He not only aligns his views with what is most popular, but also extends his persuasive effort beyond what is traditionally American, contrasting his viewpoint with the markedly biblical rationale of Martin Luther King.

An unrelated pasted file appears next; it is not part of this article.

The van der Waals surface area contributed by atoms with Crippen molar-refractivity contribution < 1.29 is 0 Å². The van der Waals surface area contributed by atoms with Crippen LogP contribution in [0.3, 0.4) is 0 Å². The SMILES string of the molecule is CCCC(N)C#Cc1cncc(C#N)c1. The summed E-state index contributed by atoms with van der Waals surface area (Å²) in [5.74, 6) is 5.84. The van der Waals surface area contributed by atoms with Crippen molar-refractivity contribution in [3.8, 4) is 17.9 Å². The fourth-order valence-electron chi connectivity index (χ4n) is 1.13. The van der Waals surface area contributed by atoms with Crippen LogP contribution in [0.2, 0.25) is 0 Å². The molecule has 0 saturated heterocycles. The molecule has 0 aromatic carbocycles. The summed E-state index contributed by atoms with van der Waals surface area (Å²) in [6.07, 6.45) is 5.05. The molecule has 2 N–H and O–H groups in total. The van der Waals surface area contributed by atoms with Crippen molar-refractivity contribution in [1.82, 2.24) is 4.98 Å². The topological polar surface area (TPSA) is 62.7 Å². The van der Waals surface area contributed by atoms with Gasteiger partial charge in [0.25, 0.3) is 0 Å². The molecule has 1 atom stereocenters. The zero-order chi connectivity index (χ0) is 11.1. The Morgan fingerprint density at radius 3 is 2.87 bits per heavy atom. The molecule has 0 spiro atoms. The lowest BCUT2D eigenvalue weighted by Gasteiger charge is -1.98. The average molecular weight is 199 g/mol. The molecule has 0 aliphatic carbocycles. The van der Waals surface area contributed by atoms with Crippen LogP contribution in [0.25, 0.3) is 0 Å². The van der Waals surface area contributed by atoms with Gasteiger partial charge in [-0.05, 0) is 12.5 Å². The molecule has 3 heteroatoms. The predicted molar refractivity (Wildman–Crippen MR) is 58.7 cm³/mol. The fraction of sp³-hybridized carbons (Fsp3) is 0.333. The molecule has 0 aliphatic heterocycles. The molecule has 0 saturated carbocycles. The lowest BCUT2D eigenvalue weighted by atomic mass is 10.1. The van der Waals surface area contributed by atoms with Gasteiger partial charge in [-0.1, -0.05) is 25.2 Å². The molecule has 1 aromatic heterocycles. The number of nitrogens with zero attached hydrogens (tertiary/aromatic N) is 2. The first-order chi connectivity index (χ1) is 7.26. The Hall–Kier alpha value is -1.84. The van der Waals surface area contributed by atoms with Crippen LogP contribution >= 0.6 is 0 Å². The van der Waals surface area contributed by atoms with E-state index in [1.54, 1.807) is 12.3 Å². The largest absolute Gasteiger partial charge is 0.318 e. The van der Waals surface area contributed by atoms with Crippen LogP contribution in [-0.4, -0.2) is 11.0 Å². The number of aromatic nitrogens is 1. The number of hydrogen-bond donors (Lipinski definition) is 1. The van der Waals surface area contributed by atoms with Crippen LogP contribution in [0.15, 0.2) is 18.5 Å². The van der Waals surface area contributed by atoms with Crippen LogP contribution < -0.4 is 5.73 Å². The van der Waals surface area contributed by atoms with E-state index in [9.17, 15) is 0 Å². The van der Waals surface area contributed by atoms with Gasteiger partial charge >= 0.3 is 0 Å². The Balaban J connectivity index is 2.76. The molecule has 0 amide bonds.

Dr. King cannot be called a conservative thinker; he sees the injustices in America and implores his audience to take action. In his “Letter from Birmingham Jail,” he proclaims, “We know through painful experience that freedom is never voluntarily given by the oppressor; it must be demanded by the oppressed.” He recognizes the plight of black Americans and empathizes with their desire to make a change. “When you are harried by day and haunted by night by the fact that you are a Negro, living constantly at tiptoe stance, never quite knowing what to expect next, and are plagued with inner fears and outer resentments,” he remarks, “then you will understand why we find it difficult to wait.” Clearly, he does not try to downplay the significance of the crime of segregation or the moral imperative of protests. However, he acknowledges that the solution to this institutional problem must itself take place within the systems of power that control American policy.